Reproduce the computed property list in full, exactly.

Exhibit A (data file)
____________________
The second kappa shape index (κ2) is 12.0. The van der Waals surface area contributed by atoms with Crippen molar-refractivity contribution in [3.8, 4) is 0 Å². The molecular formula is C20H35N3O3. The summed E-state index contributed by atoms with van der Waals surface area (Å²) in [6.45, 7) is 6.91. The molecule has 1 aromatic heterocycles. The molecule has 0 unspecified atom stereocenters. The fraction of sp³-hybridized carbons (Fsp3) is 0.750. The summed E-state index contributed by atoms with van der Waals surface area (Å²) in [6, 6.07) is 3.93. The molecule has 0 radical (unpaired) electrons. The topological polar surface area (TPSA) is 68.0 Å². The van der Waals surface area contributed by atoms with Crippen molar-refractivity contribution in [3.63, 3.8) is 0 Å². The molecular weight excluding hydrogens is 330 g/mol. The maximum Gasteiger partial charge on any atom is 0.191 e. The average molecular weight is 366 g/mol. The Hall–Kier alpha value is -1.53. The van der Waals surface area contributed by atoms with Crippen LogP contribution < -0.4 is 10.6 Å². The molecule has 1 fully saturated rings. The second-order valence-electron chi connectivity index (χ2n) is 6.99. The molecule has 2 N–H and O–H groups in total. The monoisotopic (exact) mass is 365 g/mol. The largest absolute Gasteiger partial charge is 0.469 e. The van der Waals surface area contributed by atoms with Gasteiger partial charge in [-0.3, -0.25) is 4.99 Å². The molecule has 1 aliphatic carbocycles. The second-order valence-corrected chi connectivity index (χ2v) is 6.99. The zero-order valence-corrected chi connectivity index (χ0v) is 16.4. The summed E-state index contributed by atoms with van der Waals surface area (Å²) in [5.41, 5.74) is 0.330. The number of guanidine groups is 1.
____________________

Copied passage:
The second kappa shape index (κ2) is 12.0. The van der Waals surface area contributed by atoms with Crippen molar-refractivity contribution in [3.8, 4) is 0 Å². The molecular formula is C20H35N3O3. The summed E-state index contributed by atoms with van der Waals surface area (Å²) in [6.45, 7) is 6.91. The molecule has 1 aromatic heterocycles. The molecule has 0 unspecified atom stereocenters. The fraction of sp³-hybridized carbons (Fsp3) is 0.750. The summed E-state index contributed by atoms with van der Waals surface area (Å²) in [6, 6.07) is 3.93. The molecule has 0 radical (unpaired) electrons. The topological polar surface area (TPSA) is 68.0 Å². The van der Waals surface area contributed by atoms with Crippen molar-refractivity contribution in [3.63, 3.8) is 0 Å². The molecular weight excluding hydrogens is 330 g/mol. The maximum Gasteiger partial charge on any atom is 0.191 e. The average molecular weight is 366 g/mol. The Hall–Kier alpha value is -1.53. The van der Waals surface area contributed by atoms with Crippen LogP contribution < -0.4 is 10.6 Å². The molecule has 1 fully saturated rings. The second-order valence-electron chi connectivity index (χ2n) is 6.99. The molecule has 2 N–H and O–H groups in total. The monoisotopic (exact) mass is 365 g/mol. The largest absolute Gasteiger partial charge is 0.469 e. The van der Waals surface area contributed by atoms with Gasteiger partial charge in [-0.3, -0.25) is 4.99 Å². The molecule has 1 aliphatic carbocycles. The second-order valence-corrected chi connectivity index (χ2v) is 6.99. The zero-order valence-corrected chi connectivity index (χ0v) is 16.4. The summed E-state index contributed by atoms with van der Waals surface area (Å²) in [5.41, 5.74) is 0.330. The number of guanidine groups is 1.